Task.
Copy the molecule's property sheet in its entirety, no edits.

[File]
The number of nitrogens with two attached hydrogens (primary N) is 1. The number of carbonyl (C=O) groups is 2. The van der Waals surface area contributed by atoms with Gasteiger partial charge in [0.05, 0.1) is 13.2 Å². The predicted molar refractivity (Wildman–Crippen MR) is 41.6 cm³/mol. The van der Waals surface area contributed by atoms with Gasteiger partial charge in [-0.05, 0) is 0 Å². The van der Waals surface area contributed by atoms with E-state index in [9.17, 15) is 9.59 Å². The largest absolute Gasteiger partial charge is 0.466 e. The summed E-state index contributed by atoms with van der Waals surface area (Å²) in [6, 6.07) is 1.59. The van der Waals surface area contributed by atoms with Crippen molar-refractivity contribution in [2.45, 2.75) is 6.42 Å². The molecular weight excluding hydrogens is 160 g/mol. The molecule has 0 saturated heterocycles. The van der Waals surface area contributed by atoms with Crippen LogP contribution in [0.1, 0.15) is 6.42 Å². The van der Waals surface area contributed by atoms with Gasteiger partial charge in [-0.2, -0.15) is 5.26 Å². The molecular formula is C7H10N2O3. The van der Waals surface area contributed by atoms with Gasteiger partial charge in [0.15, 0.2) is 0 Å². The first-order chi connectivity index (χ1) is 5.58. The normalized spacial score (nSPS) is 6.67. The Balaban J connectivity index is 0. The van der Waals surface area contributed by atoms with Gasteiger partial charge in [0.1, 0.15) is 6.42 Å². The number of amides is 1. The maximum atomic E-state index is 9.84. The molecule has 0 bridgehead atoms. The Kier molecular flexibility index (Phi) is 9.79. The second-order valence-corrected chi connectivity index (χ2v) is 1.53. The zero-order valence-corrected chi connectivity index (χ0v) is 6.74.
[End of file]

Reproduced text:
The number of nitrogens with two attached hydrogens (primary N) is 1. The number of carbonyl (C=O) groups is 2. The van der Waals surface area contributed by atoms with Gasteiger partial charge in [0.05, 0.1) is 13.2 Å². The predicted molar refractivity (Wildman–Crippen MR) is 41.6 cm³/mol. The van der Waals surface area contributed by atoms with Gasteiger partial charge in [-0.05, 0) is 0 Å². The van der Waals surface area contributed by atoms with E-state index in [9.17, 15) is 9.59 Å². The largest absolute Gasteiger partial charge is 0.466 e. The summed E-state index contributed by atoms with van der Waals surface area (Å²) in [6, 6.07) is 1.59. The van der Waals surface area contributed by atoms with Crippen molar-refractivity contribution in [2.45, 2.75) is 6.42 Å². The molecular weight excluding hydrogens is 160 g/mol. The molecule has 0 saturated heterocycles. The van der Waals surface area contributed by atoms with Crippen LogP contribution in [0.1, 0.15) is 6.42 Å². The van der Waals surface area contributed by atoms with Gasteiger partial charge in [-0.2, -0.15) is 5.26 Å². The molecular formula is C7H10N2O3. The van der Waals surface area contributed by atoms with Gasteiger partial charge in [0.15, 0.2) is 0 Å². The first-order chi connectivity index (χ1) is 5.58. The normalized spacial score (nSPS) is 6.67. The Balaban J connectivity index is 0. The van der Waals surface area contributed by atoms with Gasteiger partial charge in [0.1, 0.15) is 6.42 Å². The number of amides is 1. The maximum atomic E-state index is 9.84. The molecule has 0 bridgehead atoms. The Kier molecular flexibility index (Phi) is 9.79. The second-order valence-corrected chi connectivity index (χ2v) is 1.53. The zero-order valence-corrected chi connectivity index (χ0v) is 6.74.